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Psych Congress  

Evaluation of Treatment Failure in a Randomized, Open-Label Study of Paliperidone Palmitate Versus Oral Antipsychotics for Recent-Onset Schizophrenia or Schizophreniform Disorder

Authors  

Brianne Brown, Psy.D-Principal Medical Science Liaison, Janssen Scientific Affairs, LLC; Pamela Baker, PharmD-Clinical Project Scientist, Janssen Scientific Affairs, LLC; Amy O'Donnell, MD, JD, BS-Medical Safety Officer, Janssen Scientific Affairs, LLC; Ibrahim Turkoz, PhD-Director, Janssen Research & Development; Larry Alphs, MD, PhD, BSs-Therapeutic Area Leader, Janssen Scientific Affairs, LLC

Sponsor  
Janssen Scientific Affairs, LLC

Background: Despite the availability of effective treatments, outcomes for patients with schizophrenia remain poor. Nonadherence is common early in the disease course, a time when the greatest deterioration occurs.

Methods: DREaM (NCT02431702), a randomized, open-label study, compared paliperidone palmitate (PP) versus oral antipsychotics (OAPs) for time to first treatment failure (TtFTF) in recent-onset schizophrenia. It included 3 phases: Part I, 2-month oral run-in; Part II, 9-month disease progression phase (PP or OAP); and Part III, 9 months of additional treatment (PP/PP; OAP re-randomized: OAP/OAP or OAP/PP). PP/PP and OAP/OAP comprised the 18-month extended disease progression (EDP) phase.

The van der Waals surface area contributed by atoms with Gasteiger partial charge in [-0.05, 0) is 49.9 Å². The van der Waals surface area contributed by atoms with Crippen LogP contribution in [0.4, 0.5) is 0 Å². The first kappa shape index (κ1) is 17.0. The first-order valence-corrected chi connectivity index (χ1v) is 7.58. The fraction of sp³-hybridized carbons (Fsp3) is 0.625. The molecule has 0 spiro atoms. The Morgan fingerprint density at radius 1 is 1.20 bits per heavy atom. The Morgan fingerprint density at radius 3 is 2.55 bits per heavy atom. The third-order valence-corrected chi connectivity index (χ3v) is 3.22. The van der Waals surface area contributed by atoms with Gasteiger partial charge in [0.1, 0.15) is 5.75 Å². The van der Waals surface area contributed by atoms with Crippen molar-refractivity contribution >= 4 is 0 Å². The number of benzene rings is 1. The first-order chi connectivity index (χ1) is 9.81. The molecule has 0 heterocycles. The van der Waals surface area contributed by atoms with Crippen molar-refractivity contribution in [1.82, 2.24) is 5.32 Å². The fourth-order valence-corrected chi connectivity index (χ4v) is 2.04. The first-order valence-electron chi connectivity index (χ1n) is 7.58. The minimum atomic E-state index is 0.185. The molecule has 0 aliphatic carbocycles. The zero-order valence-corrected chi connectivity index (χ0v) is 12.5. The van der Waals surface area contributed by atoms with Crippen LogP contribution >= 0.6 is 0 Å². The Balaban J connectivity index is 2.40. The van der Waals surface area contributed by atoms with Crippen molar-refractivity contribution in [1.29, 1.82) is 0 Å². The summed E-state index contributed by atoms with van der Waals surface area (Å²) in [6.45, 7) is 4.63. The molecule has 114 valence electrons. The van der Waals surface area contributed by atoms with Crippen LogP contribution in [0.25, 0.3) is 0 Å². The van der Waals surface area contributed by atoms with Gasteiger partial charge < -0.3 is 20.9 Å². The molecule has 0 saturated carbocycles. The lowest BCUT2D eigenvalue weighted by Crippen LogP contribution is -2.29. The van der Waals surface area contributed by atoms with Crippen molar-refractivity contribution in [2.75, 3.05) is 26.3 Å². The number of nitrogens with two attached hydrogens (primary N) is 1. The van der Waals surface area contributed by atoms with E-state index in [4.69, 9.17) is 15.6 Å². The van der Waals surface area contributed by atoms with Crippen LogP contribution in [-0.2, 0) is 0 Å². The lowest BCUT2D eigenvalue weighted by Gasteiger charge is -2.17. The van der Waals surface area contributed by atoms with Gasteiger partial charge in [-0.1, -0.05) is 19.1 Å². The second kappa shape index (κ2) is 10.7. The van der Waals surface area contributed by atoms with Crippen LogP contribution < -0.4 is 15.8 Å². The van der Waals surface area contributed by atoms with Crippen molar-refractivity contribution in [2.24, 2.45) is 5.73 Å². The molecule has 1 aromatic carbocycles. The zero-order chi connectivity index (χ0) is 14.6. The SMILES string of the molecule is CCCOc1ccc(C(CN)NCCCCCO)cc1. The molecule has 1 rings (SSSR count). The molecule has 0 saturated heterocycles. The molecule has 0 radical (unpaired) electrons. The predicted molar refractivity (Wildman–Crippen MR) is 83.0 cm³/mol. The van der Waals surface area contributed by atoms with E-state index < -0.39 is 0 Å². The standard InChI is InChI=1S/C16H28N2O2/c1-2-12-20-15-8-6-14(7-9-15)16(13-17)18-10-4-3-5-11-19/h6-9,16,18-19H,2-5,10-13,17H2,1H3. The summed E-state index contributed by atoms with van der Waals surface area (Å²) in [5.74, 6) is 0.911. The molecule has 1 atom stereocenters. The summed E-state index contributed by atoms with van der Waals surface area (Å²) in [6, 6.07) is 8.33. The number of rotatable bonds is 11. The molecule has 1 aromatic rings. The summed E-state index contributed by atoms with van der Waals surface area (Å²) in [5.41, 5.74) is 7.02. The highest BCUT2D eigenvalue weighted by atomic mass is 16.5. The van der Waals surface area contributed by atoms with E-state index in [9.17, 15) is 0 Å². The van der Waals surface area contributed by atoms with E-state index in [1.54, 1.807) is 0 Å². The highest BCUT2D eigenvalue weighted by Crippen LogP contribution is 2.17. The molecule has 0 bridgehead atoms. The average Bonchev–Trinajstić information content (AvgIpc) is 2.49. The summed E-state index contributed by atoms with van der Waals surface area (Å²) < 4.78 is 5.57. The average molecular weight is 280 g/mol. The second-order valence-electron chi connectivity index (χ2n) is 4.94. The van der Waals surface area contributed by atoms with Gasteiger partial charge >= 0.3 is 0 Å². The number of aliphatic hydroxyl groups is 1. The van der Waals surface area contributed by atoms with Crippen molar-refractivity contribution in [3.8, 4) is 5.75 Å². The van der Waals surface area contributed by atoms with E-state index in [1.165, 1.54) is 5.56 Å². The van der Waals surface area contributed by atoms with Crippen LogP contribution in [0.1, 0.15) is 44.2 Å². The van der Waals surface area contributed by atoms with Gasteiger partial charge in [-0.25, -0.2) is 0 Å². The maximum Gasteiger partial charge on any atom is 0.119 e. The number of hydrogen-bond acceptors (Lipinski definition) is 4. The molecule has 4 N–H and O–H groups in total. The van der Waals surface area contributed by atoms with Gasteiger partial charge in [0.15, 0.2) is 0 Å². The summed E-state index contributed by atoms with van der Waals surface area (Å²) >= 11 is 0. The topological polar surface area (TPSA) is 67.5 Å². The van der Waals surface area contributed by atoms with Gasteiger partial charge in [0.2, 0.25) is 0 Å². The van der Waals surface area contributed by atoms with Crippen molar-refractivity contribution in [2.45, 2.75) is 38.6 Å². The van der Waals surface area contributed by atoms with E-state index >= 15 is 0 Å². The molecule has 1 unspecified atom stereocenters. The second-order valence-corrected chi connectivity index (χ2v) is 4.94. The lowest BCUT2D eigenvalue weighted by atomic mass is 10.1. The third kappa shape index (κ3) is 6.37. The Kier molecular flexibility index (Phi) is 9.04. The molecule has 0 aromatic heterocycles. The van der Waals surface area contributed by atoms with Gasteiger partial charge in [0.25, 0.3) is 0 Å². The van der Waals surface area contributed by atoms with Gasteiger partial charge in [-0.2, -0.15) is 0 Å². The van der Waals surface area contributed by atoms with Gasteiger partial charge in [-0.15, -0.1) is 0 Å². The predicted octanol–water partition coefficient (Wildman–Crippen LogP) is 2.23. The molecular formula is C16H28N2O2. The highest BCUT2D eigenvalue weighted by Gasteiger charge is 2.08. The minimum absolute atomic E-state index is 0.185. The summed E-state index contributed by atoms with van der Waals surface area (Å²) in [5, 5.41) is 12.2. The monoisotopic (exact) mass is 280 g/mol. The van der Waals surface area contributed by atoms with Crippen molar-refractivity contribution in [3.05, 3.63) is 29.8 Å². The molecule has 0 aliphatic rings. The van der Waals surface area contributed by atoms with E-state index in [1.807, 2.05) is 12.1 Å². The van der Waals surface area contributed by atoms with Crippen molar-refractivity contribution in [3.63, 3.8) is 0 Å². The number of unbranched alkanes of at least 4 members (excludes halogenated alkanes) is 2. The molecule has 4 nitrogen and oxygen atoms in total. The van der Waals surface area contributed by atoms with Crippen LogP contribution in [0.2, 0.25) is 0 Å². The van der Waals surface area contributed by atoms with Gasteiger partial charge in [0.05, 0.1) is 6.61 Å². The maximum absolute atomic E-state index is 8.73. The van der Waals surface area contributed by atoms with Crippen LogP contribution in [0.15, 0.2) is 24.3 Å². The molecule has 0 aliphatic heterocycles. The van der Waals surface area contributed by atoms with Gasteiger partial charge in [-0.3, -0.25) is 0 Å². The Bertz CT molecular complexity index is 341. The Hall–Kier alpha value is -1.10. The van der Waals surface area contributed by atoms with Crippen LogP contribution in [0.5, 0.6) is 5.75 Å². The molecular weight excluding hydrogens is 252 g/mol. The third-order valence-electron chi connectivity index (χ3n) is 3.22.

Results: During Part II, 29.5% of participants in the PP group and 24.8% in the OAP group experienced TF; no significant difference in TtFTF between groups was observed (P=0.377). During the EDP phase, 28.6% participants in the PP/PP group and 44.4% in the OAP/OAP group experienced treatment failure (TF; NNT=6). This difference in TtFTF was not statistically significant (P=0.080). During Part III, 14.3% of participants in the PP/PP group, 15.8% in the OAP/PP group, and 28.6% in the OAP/OAP group experienced TF. This difference in TtFTF was not statistically significant (P=0.067).

Conclusions: Although differences in TtFTF were not statistically significant, numerical differences were observed in Part III and EDP favoring PP. A large persistent study effect evident in Part I may have influenced outcomes. In this context, directional effects observed at the end of the study suggest that, if introduced early in the disease course, PP treatment may improve long-term outcomes in schizophrenia.

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